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Prices And Choosing A Target Inflation Rate – OpEd

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The last time the Federal Reserve Bank (Fed for short) announced its inflation rate target, it was 2%. Discussing a good target rate seems almost like a joke, with inflation now running at more than 9%. What difference does a target make when the Fed misses its mark by that much?

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Let’s think about it anyway.

Prices play an essential role in an economy by informing businesses and consumers about the relative cost of different purchasing options. Should you eat dinner at a more expensive restaurant you enjoy, or save some money for other things by eating at a restaurant that’s not quite as good? You look at the price difference and decide whether the nicer restaurant is worth the extra money.

Should an aircraft manufacturer fabricate parts from carbon fiber, which saves weight and increases fuel efficiency, or use aluminum, which costs less? It will examine the price difference and decide whether the lighter weight part is worth the extra money.

When something becomes more expensive, that signals purchasers that they might do better to reduce their purchases of a more expensive item and look for alternatives. When something becomes less expensive, that signals purchasers that it is more affordable and that they may want to purchase more of the less expensive item instead of something else.

In the absence of inflation, the price signal is clear to potential purchasers. Higher prices mean lower affordability; lower prices mean greater affordability. Inflation complicates that calculation because, during inflationary times, the potential purchaser must figure out whether the higher price is due to inflation or if it signals that the item is less affordable.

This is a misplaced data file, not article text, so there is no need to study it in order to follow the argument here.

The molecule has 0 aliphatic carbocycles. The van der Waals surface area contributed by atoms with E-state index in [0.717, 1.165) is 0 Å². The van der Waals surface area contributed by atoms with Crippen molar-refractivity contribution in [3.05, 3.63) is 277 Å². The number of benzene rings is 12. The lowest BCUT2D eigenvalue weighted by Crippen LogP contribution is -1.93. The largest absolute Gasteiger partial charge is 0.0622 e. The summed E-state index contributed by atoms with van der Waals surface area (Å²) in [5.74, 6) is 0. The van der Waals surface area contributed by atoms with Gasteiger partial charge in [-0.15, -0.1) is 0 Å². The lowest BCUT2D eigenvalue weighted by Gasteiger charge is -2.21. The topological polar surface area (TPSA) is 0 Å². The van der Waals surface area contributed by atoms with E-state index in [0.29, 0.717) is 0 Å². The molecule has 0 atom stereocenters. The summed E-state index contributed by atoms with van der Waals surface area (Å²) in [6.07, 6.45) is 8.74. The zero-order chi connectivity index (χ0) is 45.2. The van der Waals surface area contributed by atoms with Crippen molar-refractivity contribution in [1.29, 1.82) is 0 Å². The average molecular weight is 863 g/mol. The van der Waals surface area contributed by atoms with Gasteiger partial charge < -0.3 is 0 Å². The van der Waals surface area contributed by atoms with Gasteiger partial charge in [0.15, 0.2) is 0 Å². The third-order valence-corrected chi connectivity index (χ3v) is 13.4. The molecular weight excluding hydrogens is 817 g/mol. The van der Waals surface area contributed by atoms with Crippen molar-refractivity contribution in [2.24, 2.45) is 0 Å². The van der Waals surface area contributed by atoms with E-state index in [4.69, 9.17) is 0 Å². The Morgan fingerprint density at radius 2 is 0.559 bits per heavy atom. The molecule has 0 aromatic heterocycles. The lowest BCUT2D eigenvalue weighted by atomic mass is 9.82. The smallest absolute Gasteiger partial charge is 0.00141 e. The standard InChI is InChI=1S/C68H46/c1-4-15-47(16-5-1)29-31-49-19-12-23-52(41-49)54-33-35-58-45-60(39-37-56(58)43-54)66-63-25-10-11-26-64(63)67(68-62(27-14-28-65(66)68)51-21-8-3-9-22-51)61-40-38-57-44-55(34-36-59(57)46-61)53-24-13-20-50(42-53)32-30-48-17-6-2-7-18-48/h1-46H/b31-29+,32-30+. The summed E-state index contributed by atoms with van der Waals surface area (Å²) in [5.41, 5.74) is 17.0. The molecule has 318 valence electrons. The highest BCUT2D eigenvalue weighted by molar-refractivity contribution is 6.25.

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If inflation is running at 9% and the price of something goes up by 5%, is it more affordable or less affordable? It depends. What if the price had already risen by 6% two months ago? During inflationary times, price signals are distorted, making it more challenging to evaluate the prices of some things relative to others.

This line of reasoning suggests that the best target inflation rate is 0%, so potential purchasers can just look at the prices of individual goods to see whether they are up or down rather than figure out the effects of inflation.

Even 0% may be too high. Suppose prices signal to purchasers whether things are more or less expensive. In that case, they should fall when productivity increases, making things cheaper to produce. For example, suppose productivity increases by 3% a year. In that case, average prices should fall by 3% to reflect the lower cost of producing things.

Prices contain the most information to purchasers (and sellers) when they reflect the real cost of the items being purchased, which means that in general, prices should be falling and the best target inflation rate would be negative—deflation.

Economists tend not to like deflation for a few reasons. They say wages tend to be sticky downward, so layoffs tend to be used rather than pay cuts. Inflation is a way of reducing real pay without lowering the dollar pay of employees.

Also, they claim that falling prices will reduce demand because purchasers will be incentivized to wait to buy to get a lower price.

These arguments are questionable. One only has to look at consumer electronics, where prices have been falling for decades and business is booming, to see that falling prices do not have pernicious effects on demand. And, the last time prices steadily declined in the US economy, the economy grew substantially.

That last time was in the late 1800s. Data from the Minneapolis Fed shows that retail prices declined by 34% from 1870 to 1900, during the rapid industrialization of the US economy. It appears that growing prosperity and steady deflation are not incompatible.

To maximize the informational content of prices, the target rate of inflation should be negative, not the 2% that the Fed is targeting. But as I said at the outset, it seems almost ludicrous to discuss the Fed’s inflation target when it misses its target by so much.

This article was published by The Beacon

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